October 18, 2012 at 8:49 a.m.

Chance conversation led to accidental book about Lutsen; the unintended resort

Chance conversation led to accidental book about Lutsen; the unintended resort
Chance conversation led to accidental book about Lutsen; the unintended resort

At 80-some years-of-age George Nelson was pitching real estate to groups of investors when he and Robert McDowell first crossed paths four years ago, on the North Shore. As a descendant from a line of Nelsons who’d settled along Lake Superior over a century earlier-- Nelson’s presentation contained a wealth of information about the land and he mentioned that he’d been the last of his family to own the iconic Minnesota landmark-- Lutsen Resort. McDowell asked Nelson when the sales seminar ended, why he’d sold Lutsen Resort. Nelson’s emotional response to this question started McDowell, a Center City resident, on a three year adventure researching historic archives and traveling around the North Shore all in pursuit of “A History of Lutsen.” McDowell’s softcover book may be about Lutsen, the first resort in Minnesota, but it also contains many tasty details on how the community and even the recreation industry grew with it. You’ll read about Cook County politics and controversies over bonding for tourist amenities. You’ll learn that the Nelsons were early conservationists protecting miles of shoreline.

McDowell recalled, “I think when George told me about how his son had died and his daughters had gone in different directions and had their own lives-- that it all came back to him about selling the resort. And it was very emotional for him, I had reminded him of all that again, asking about it, and he got very emotional and cried,” said McDowell. But as Nelson talked with McDowell about the characters and lore of the area McDowell was hooked. He is still a little mystified by how this all transpired. “The book was accidental. I never intended on doing this.”

But then, Lutsen Resort too, was kind of unintentional. George’s ancestor, CAA Nelson, had chosen the (now resort) site for his homestead and was basically a fisherman. He and his wife soon became known for their hospitality to prospectors, trappers, boatsmen, homesteaders and others arriving by steamboat. “Many are veterans of the Spanish American War on their way to claims in the backwoods,” McDowell writes in chapter three. “They need a place to stay until their own accomodations are built...CAA builds a sawmill that enables him to construct houses as well as boats and in 1893 he erects a house for his family, with additional rooms to house his frequent visitors. Many return as paying guests.” McDowell was introduced to the magic of the Great Lakes by his wife’s mother. She insisted that her new son-in-law from London experience Sand Island in the Apostle chain...and then there was a trip to Grand Marais, Minnesota...and sure enough McDowell was soon spending free time from work in the Twin Cities “up north.” It was during a junket scoping out properties for sale in October 2008, that McDowell met Nelson. McDowell had written one book prior to undertaking this story of Lutsen.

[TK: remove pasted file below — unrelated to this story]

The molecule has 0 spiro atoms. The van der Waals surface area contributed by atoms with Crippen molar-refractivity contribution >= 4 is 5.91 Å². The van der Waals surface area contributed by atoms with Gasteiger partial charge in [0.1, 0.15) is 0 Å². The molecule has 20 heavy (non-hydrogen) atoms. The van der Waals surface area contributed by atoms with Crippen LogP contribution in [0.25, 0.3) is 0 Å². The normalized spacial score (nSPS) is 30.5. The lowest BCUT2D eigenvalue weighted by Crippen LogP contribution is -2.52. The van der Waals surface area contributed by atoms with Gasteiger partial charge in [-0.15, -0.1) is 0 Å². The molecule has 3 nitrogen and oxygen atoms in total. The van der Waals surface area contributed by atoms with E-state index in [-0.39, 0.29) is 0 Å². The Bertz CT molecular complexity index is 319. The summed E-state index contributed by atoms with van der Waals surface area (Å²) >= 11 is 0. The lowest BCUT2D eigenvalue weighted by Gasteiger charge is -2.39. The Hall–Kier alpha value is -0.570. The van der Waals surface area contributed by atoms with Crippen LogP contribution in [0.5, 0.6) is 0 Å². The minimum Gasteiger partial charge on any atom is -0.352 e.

It was a political thriller complete with Irish terrorists. Titled “Loose Cannons” it sold a few copies but he had a difficult initiation into the publishing world in that process. His wife gets credit (or blame) for that one. A voracious reader she had novels all about the house, so one day he slogged through one of her romance novels, only to proclaim it was awful. McDowell’s foray into writing was prompted by his wife chiding him that, “...if I could do better I should write one of my own. So I did” The major difference between the novel and the Lutsen book project is that fiction lets you “make up the story,” McDowell explains. In compiling factual accounts and local lore about Lutsen’s origin, McDowell was conscientiously pursuing accuracy while blending Nelson family recollections with historic written accounts. There were times, he said, when he had to exert editorial privilege and put his foot down when family members preferred an unflattering item be deleted. In total, McDowell enjoyed the many hundreds of hours of mining for facts, field trips and personal oral interviews, and it shows in the book. He has stood at locations that played a role in forming the town of Lutsen.

He has read heaps of old local newspapers. He spent time with other old-timers like Willard Nelson, 97, who lives in Grand Marais. He also met with the current owners of Lutsen Resort, but McDowell chose to end his writings in the time period shortly after Superior National golf course gets built. McDowell said, writing “A History of Lutsen” has only served to heighten his appreciation for the North Shore. He still hunts for ruins in the woods and would like to produce a map showing important sites that people could hike to, or see by car. The welcome he received from small business owners who agreed to put his book on their shelves was also a nice surprise. “My marketing plan,” he commented, “was to go around to a few shops and see if they’d be willing to take a couple books. I went up with 75 books and I thought I’d come back with about 50.” A distribution trip this summer placed all the books and he had orders for 25 additional. You’ll find “A History of Lutsen” on Amazon.com or www.lutsenhistory.com. Gustaf’s Galleries in Lindstrom carries it and of course, if you are up north look for it in Duluth at Fitger’s, at Lake Superior Trading Post in Grand Marais and various outlets. And, yes, you will learn where the name Lutsen originated.


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